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Grind the point, normalize a few times using a propane torch (1/8" stock heats fast!), harden, polish the end, and use the torch to just barely draw a temper on the cutting end by heating the middle of the shaft until the tip barely begins to show the first trace of light straw color.

 

The whole tool is about 3 inches long.

 

Or put the tool in an electric oven (small kitchen ones) at the temperature you want for as long as you should.

 

There's plenty of bibliography on western style engraving that you can browse in amazon, just run a search for engraving. For japanese metal work that is a whole different kettle of fish and your best bet (taking into consideration that there are no teachers spread all over the world) is to find a book called Kinko Dento Geiho and see if you can have it translated. Failing that there's Ford Hallam's blog and also Jim Kelso. I received some tuition from Ford but I'm afraid I am not in the position to relay any of it and in any case much of it is based on observation and much practice of the techniques.

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Hey folks, thanks for the info and links. I'd really love to get more info about some of the Japanese style metalwork; thanks for that book title, Hÿllyn. I'll be sure to look it up.

 

Alan - I think I'll leave the flintlocks to you and stick to blades and tools! I can imagine it isn't easy to get right.

 

cheers,

/steve

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It really helps with flintlocks to have a working one beside you to get the parts in the right place. ;)

 

As for the engraving stuff, my methods are very much like Sam Alfano's above, except he has a GRS power system and I have a little hammer. :rolleyes: Same results, just takes longer. :lol: Well, and he's good, and I suck, but we all have to start somewhere, eh? B)

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I actually appreciate your style lots,Alan.i really believe that there exists a certain "appropriatness",between the history behind the object,the location,and the style in which it's executed.So given your choice of period objects,and the fact that their source is your own heritage,and where you're at,i find your stuff extremely "fitting"-something that no amount of slickness at a given skill can ever hold a candle to...But again,that's just my thoughts.

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Oh, yeah, I've heard of him and seen his work. NICE stuff! Thanks for the link, though, I did not have that.

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Alan,,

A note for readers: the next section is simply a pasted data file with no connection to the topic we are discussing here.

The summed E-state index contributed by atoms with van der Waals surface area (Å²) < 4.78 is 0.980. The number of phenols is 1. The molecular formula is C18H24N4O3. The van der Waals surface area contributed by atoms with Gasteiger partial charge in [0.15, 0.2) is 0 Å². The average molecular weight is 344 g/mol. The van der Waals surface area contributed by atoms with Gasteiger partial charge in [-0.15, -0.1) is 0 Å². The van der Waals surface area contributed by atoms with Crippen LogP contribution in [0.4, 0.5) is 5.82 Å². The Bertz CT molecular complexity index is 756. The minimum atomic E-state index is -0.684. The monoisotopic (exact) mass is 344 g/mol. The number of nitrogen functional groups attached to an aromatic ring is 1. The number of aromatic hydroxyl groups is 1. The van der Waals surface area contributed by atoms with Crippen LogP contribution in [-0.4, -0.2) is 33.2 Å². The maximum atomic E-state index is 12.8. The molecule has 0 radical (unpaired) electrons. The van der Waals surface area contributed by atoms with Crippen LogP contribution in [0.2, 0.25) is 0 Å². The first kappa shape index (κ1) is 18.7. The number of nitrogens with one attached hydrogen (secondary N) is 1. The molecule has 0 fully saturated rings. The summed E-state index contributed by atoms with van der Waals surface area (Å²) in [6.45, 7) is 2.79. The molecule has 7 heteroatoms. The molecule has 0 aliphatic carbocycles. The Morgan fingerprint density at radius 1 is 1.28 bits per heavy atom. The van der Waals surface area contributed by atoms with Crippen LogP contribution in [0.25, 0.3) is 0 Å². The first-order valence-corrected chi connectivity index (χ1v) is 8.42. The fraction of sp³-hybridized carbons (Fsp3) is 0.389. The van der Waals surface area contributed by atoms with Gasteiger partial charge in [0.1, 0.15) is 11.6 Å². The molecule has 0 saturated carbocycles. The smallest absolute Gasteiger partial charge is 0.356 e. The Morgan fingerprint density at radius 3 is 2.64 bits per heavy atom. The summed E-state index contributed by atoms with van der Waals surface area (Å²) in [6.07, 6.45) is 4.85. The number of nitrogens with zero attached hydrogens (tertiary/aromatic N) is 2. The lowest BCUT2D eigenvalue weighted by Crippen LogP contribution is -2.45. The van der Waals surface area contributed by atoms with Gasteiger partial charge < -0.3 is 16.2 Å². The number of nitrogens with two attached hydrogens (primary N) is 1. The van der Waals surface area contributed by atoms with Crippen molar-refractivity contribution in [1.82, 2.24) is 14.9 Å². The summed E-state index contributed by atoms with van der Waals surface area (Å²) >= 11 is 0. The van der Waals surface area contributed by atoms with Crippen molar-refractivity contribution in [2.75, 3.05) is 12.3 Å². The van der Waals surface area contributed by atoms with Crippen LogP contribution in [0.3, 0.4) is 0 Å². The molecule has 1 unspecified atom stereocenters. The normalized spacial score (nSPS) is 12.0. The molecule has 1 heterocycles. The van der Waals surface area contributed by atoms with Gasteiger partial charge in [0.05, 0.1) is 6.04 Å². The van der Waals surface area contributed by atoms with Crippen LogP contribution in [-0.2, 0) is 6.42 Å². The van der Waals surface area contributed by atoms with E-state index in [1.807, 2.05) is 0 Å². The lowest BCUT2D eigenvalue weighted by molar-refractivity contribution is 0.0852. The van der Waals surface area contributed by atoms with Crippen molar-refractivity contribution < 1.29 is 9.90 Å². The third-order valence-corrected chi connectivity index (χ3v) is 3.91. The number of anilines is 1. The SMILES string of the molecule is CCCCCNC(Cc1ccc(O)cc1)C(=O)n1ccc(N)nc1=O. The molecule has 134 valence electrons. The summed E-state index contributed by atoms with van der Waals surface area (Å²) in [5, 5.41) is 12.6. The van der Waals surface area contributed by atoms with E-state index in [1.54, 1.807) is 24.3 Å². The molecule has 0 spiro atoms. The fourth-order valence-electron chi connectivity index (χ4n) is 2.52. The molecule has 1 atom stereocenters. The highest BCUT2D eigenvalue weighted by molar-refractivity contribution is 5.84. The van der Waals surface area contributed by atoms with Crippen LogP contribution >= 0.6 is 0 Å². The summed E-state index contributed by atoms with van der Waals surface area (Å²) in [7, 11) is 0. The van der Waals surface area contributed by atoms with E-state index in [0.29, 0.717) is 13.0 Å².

I am curious to know if you made the lock,and other iron parts for the flintlock?

 

anvil

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Alan,,

 

I am curious to know if you made the lock,and other iron parts for the flintlock?

 

anvil

 

I did not make the lock or the barrel, as the customer wasn't willing to pay for that, nor did he trust my forge-welding skills enough for a barrel. :ph34r: I did make all the other iron and silver parts, and some of the brass.

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Do all GRS gravers work on knife steel. Sorry for the stupid question but I'm thinking of buying a starter set and don't want to get the wrong thing. I'm looking at buying them from Rio Grande. Thanks a lot.

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Lolo,

Yes they do... the system three is the least expensive... I used one for a few years.... it doesn't have as fine of adjustments for control that the more expensive ones do but it gets the job done... Note. you need to supply your own compressor with the system three... I used a little cheap pancake compressor and it worked fine....I found it most important to get a sharpening fixture from them to enable getting the geometry of the gravers correct..

 

Dick

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Lolo,

Yes they do... the system three is the least expensive... I used one for a few years.... it doesn't have as fine of adjustments for control that the more expensive ones do but it gets the job done... Note. you need to supply your own compressor with the system three... I used a little cheap pancake compressor and it worked fine....I found it most important to get a sharpening fixture from them to enable getting the geometry of the gravers correct..

 

Dick

If I wanted to try to save money, could I buy the hand piece and gravers and use a pre-existing regulator and needle valve for throttle? Thanks

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Lolo,

 

I don't remember if you can buy all the parts separately ...usually they sell "Kits" cheaper than if you buy all the parts one at a time... I think a regulator for it was in the range of $30 from a different vendor .. you'll have to add up the parts if they do sell them separately to see how it comes out...

 

Dick

 

I just looked in my catalog and I don't see the parts listed separately... you could call or e-mail them to see if they do.